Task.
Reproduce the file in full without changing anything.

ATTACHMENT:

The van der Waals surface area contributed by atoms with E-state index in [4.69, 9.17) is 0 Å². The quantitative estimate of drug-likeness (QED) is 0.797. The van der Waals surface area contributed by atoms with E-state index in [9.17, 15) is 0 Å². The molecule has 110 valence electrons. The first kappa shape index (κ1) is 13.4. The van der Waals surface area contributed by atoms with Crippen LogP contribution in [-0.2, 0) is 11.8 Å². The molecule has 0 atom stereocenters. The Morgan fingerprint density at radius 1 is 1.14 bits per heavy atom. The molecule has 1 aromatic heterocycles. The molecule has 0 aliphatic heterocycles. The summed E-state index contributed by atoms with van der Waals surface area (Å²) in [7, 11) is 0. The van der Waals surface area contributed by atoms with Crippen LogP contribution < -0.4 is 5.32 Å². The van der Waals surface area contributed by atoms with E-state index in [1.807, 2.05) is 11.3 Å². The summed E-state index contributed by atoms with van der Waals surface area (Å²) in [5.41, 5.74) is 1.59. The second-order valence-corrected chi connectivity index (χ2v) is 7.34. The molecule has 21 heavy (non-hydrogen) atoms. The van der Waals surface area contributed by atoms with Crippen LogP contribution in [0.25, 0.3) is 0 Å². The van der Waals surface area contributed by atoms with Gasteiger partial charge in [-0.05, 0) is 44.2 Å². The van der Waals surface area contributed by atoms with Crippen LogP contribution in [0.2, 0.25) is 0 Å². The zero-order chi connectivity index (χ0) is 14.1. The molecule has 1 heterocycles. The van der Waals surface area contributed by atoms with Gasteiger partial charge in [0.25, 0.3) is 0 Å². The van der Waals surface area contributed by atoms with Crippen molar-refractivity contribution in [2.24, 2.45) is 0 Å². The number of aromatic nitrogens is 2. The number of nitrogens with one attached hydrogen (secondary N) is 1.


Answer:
The van der Waals surface area contributed by atoms with E-state index in [4.69, 9.17) is 0 Å². The quantitative estimate of drug-likeness (QED) is 0.797. The van der Waals surface area contributed by atoms with E-state index in [9.17, 15) is 0 Å². The molecule has 110 valence electrons. The first kappa shape index (κ1) is 13.4. The van der Waals surface area contributed by atoms with Crippen LogP contribution in [-0.2, 0) is 11.8 Å². The molecule has 0 atom stereocenters. The Morgan fingerprint density at radius 1 is 1.14 bits per heavy atom. The molecule has 1 aromatic heterocycles. The molecule has 0 aliphatic heterocycles. The summed E-state index contributed by atoms with van der Waals surface area (Å²) in [7, 11) is 0. The van der Waals surface area contributed by atoms with Crippen LogP contribution < -0.4 is 5.32 Å². The van der Waals surface area contributed by atoms with E-state index in [1.807, 2.05) is 11.3 Å². The summed E-state index contributed by atoms with van der Waals surface area (Å²) in [5.41, 5.74) is 1.59. The second-order valence-corrected chi connectivity index (χ2v) is 7.34. The molecule has 21 heavy (non-hydrogen) atoms. The van der Waals surface area contributed by atoms with Crippen LogP contribution in [0.25, 0.3) is 0 Å². The van der Waals surface area contributed by atoms with Gasteiger partial charge in [-0.05, 0) is 44.2 Å². The van der Waals surface area contributed by atoms with Crippen LogP contribution in [0.2, 0.25) is 0 Å². The zero-order chi connectivity index (χ0) is 14.1. The molecule has 1 heterocycles. The van der Waals surface area contributed by atoms with Gasteiger partial charge in [0.25, 0.3) is 0 Å². The van der Waals surface area contributed by atoms with Crippen molar-refractivity contribution in [2.24, 2.45) is 0 Å². The number of aromatic nitrogens is 2. The number of nitrogens with one attached hydrogen (secondary N) is 1.